Listening with New Ears
“There are two ways to live your life—one is as though nothing is a miracle, the other is as though everything is a miracle.”—Albert Einstein
John and Laura came to me for help with their marriage. They complained about problems communicating with each other.
During our first meeting I asked Laura, “What’s causing you the most pain?”
“I’m depressed and lonely,” she said. I saw a tear in the corner of her eye.
“Tell me more about it,” I asked. “What’s depressing you and making you lonely?”
“John’s so busy with his work I don’t get much time with him,” she replied. “When he comes home in the evening he still has work to do.”
“I know I’m not as available as you want,” John responded. “But I do have work to finish. In today’s economy I can’t afford to lose my job–even if it means I have to prepare reports after I get home.”
“Were you lonely growing up?” I asked Laura.
“Very lonely,” she answered. “My mother wasn’t there for me.”
“How do you explain that?” I inquired.
“I was the youngest of five children,” Laura replied. “By the time I came along my mother had run out of gas. She never comforted me when I cried. No one was there for me. My oldest sister occasionally talked to me, but she left when I was five. She went away to college. I was all alone after that.”
“It sounds sad,” I said. “Was your mother there for your siblings?”
“When I listened to my sisters and brothers it sounded like my mother hadn’t been there much for them either,” Laura responded. “They used to say Mom wasn’t known for her nurturing.”
“It must have been painful,” I said. “Do you feel like that now—like no one’s there for you?” I asked.
“Yes,” she responded as tears filled her eyes. “When John’s busy on his computer at night I feel ignored. I know he has work to do, but I wish he would set aside some time for me.”
“I’m busy in the evening preparing reports for the next morning,” John said. He looked at Laura. “Sometimes I think you just need to learn to let go of your pain from growing up,” he said.
“Perhaps I should,” Laura responded, “but right now I’m not able to do that.”
During our meeting John defended himself. He had his own anxieties about his job. He couldn’t connect with the idea that he was creating pain for Laura. He made it clear that he thought of himself as completely unlike her mother. He talked about how he kept trying to help his wife. Like most of us, he saw himself siding with his spouse against the mother who had wounded her. He did not think of himself as inflicting pain on the wife he loved.
In our next appointment the following week I asked Laura about her father and whether he had been there for her.
“Almost never,” Laura said, “and there were times when he was awful.”
“What do you mean?” I asked.
“He used to belittle me every time I brought home my report card,” she said. “He would ask me, ‘Are you lazy or are you stupid?’ He chided me for not doing as well in school as my brothers and sisters. He would harangue and lecture me. I guess he thought that would make me into a better pupil.”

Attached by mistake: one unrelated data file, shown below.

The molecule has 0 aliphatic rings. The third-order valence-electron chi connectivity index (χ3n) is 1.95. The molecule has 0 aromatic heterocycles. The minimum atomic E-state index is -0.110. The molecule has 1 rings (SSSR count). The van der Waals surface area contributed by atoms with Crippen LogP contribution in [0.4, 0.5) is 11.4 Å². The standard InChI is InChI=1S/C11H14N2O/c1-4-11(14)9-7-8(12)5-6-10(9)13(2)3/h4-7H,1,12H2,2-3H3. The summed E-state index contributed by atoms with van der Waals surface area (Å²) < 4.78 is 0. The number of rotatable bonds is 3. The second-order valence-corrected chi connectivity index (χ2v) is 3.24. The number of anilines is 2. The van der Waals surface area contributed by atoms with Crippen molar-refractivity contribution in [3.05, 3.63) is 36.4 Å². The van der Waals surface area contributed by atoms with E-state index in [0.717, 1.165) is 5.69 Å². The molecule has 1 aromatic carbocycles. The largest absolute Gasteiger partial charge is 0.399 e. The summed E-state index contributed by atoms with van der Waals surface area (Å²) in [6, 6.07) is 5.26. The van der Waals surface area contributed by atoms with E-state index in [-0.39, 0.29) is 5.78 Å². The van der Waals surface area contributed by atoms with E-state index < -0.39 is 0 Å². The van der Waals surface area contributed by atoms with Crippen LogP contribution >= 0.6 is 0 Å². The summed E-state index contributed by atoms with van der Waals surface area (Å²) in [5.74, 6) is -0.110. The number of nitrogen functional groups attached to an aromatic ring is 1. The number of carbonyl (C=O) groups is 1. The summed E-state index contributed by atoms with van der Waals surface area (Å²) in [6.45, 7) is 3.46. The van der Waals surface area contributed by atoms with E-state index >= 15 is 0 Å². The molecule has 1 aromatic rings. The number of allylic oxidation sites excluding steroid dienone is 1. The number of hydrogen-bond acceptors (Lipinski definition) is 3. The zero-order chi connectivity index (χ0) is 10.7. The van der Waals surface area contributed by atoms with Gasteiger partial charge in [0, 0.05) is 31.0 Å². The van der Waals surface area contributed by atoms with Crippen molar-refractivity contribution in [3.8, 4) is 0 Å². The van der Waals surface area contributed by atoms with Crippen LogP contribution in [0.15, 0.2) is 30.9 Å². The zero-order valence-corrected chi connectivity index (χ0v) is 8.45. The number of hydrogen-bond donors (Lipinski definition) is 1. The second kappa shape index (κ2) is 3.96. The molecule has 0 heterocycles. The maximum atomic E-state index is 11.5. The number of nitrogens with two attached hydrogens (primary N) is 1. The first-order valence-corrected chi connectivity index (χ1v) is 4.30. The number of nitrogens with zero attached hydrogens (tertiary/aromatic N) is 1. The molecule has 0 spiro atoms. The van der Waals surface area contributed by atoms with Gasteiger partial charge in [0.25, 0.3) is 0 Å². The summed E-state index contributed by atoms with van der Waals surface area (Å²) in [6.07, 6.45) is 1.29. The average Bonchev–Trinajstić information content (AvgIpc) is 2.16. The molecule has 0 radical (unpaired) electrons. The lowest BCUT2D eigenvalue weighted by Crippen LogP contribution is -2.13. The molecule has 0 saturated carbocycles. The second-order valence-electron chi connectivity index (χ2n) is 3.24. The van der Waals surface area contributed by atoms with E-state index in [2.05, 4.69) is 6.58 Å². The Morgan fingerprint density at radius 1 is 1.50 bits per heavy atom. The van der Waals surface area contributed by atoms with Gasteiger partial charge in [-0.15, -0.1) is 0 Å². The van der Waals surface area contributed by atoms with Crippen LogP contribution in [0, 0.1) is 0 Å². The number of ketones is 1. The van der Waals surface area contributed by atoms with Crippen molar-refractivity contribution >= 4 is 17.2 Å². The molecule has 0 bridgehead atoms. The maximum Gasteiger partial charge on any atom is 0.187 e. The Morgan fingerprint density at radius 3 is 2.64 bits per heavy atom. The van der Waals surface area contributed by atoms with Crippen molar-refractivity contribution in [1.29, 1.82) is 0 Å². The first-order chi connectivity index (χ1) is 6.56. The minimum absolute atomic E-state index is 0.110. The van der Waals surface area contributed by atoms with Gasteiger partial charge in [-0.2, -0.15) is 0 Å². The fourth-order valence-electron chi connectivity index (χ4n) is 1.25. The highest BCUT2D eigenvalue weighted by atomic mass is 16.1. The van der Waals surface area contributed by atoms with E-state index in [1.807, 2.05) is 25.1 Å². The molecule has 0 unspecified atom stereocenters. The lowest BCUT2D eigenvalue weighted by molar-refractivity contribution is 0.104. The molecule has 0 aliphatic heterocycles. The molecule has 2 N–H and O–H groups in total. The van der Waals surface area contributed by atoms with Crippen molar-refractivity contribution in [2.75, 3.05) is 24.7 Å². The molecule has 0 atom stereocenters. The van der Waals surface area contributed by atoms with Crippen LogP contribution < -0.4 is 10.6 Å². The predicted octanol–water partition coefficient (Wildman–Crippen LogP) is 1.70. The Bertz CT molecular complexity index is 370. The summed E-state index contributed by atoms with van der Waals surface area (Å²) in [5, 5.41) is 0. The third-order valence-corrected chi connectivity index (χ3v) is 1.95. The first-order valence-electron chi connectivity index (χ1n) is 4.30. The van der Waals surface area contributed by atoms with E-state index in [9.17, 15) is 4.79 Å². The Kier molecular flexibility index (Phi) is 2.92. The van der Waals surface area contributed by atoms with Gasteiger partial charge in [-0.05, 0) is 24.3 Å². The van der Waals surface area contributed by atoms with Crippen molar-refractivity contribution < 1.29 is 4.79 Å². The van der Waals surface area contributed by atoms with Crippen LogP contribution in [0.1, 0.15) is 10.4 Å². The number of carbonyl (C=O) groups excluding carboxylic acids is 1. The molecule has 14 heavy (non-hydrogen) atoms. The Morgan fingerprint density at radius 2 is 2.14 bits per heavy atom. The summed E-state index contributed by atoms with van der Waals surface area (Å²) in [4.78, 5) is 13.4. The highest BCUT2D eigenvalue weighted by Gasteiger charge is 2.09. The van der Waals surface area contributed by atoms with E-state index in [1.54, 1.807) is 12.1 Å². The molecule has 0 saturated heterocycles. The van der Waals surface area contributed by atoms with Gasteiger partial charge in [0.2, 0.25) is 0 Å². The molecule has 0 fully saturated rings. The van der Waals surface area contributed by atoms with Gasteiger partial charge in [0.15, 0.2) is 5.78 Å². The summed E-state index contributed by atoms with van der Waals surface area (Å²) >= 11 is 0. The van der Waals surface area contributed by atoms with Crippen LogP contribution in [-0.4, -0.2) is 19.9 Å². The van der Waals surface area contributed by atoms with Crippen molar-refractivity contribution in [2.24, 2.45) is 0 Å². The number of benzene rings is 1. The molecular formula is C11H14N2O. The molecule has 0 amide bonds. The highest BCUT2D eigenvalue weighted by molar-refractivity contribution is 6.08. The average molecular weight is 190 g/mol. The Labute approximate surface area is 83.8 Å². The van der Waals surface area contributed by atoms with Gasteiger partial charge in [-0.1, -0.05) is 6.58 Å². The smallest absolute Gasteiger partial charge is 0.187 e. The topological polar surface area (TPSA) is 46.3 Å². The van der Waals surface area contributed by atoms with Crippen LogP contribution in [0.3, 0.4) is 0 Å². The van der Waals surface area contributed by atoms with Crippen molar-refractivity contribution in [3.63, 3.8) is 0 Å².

“He was shaming you,” I said. “It must have been humiliating and painful.”
“It was,” she responded. She averted her gaze and dropped her head.
What surprised me is what happened next.
“I just got it,” John said as he spoke to Laura. “I didn’t realize until just now how I’ve been hurting you without meaning to. When I advise you to let go of your childhood pain it must sound just like your father giving you another lecture.”
Laura raised her head. She looked intently at John with a look of disbelief. A smile came to her face.
“I can’t believe you said that,” she responded. “I do feel with you exactly the way I did with my father when he would criticize me and tell me to shape up.”
“I’m sorry for doing that,” John said. “It’s not what I intended. I meant my advice to be helpful. I can see now that is wasn’t.”
What moved me was what happened with John. The previous week Laura had told him how his tone as well as his lecturing her about letting go had hurt her.
John had rebuffed her remarks and defended himself, clearly not liking to think of himself doing anything but loving Laura and trying to help her.
Like most of us, John sided with Laura when she spoke of how her parents had hurt her. He never thought of himself being like them, or repeating similar kinds of actions that re-wounded his wife. He rejected the idea that he could be an offender, especially to someone he loves.
In our meeting a week later something clicked. John suddenly saw how he could sound just like Laura’s father! There’s no predicting when something like this will happen. It is like a miracle. Our minds open and we can admit and take responsibility in a totally new way. That is what John did.
Laura witnessed the miracle. She was surprised and uplifted. They left our meeting in a new state of mind. John had changed an ingrained mindset that he was only a protector or a rescuer to Laura. He took off his blinders to see that without intending to he could also be an attacker or an offender.
John and Laura ascended to a new level, to a new state of awareness. Will they lapse back in the future? Probably. We all do at times. But they will never lose the new awareness-es they have attained: how the past colors the present and the present touches the past. John had seen how he can sound like Laura’s father and reopen old wounds for her.
Laura has seen in John something she never saw in her father: a man who appreciates how he can hurt the wife he loves and will take responsibility for it. Already they both are changed.
Remember the words of St. Paul: “And be not conformed to this world: but be ye transformed by the renewing of your mind…” (Romans 12:2)
Old mindsets conform us to our ingrained beliefs. When you change your mindsets you renew your mind, and when you renew your mind you transform your life.